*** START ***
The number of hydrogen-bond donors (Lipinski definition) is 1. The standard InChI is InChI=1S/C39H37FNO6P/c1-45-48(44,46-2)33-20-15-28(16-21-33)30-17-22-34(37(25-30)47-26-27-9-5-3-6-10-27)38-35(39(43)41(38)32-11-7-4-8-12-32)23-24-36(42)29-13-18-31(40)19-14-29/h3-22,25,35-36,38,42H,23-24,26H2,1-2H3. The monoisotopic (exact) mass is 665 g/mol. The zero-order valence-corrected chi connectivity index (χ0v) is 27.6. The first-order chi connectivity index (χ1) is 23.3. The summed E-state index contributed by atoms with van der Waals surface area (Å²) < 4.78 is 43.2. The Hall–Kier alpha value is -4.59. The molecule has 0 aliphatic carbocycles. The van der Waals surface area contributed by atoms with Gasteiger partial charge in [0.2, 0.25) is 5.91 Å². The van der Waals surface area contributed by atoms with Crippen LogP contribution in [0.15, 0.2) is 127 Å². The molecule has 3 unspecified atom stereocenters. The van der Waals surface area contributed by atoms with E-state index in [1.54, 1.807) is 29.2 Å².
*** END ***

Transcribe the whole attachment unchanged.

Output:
The number of hydrogen-bond donors (Lipinski definition) is 1. The standard InChI is InChI=1S/C39H37FNO6P/c1-45-48(44,46-2)33-20-15-28(16-21-33)30-17-22-34(37(25-30)47-26-27-9-5-3-6-10-27)38-35(39(43)41(38)32-11-7-4-8-12-32)23-24-36(42)29-13-18-31(40)19-14-29/h3-22,25,35-36,38,42H,23-24,26H2,1-2H3. The monoisotopic (exact) mass is 665 g/mol. The zero-order valence-corrected chi connectivity index (χ0v) is 27.6. The first-order chi connectivity index (χ1) is 23.3. The summed E-state index contributed by atoms with van der Waals surface area (Å²) < 4.78 is 43.2. The Hall–Kier alpha value is -4.59. The molecule has 0 aliphatic carbocycles. The van der Waals surface area contributed by atoms with Gasteiger partial charge in [0.2, 0.25) is 5.91 Å². The van der Waals surface area contributed by atoms with Crippen LogP contribution in [0.15, 0.2) is 127 Å². The molecule has 3 unspecified atom stereocenters. The van der Waals surface area contributed by atoms with E-state index in [1.54, 1.807) is 29.2 Å².